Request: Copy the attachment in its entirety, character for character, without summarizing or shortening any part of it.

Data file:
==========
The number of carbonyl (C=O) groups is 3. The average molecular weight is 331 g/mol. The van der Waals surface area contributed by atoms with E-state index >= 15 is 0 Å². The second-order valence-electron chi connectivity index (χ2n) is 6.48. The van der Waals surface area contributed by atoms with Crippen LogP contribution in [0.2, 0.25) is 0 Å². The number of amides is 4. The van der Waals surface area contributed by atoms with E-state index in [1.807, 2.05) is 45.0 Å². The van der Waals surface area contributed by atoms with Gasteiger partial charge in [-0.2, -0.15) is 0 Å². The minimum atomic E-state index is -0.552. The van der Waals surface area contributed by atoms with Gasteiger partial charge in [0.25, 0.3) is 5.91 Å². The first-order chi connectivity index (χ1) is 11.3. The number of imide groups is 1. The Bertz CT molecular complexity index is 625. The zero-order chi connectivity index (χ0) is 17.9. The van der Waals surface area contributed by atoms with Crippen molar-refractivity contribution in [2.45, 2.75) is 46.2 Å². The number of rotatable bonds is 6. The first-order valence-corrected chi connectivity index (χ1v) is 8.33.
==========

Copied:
The number of carbonyl (C=O) groups is 3. The average molecular weight is 331 g/mol. The van der Waals surface area contributed by atoms with E-state index >= 15 is 0 Å². The second-order valence-electron chi connectivity index (χ2n) is 6.48. The van der Waals surface area contributed by atoms with Crippen LogP contribution in [0.2, 0.25) is 0 Å². The number of amides is 4. The van der Waals surface area contributed by atoms with E-state index in [1.807, 2.05) is 45.0 Å². The van der Waals surface area contributed by atoms with Gasteiger partial charge in [-0.2, -0.15) is 0 Å². The minimum atomic E-state index is -0.552. The van der Waals surface area contributed by atoms with Gasteiger partial charge in [0.25, 0.3) is 5.91 Å². The first-order chi connectivity index (χ1) is 11.3. The number of imide groups is 1. The Bertz CT molecular complexity index is 625. The zero-order chi connectivity index (χ0) is 17.9. The van der Waals surface area contributed by atoms with Crippen molar-refractivity contribution in [2.45, 2.75) is 46.2 Å². The number of rotatable bonds is 6. The first-order valence-corrected chi connectivity index (χ1v) is 8.33.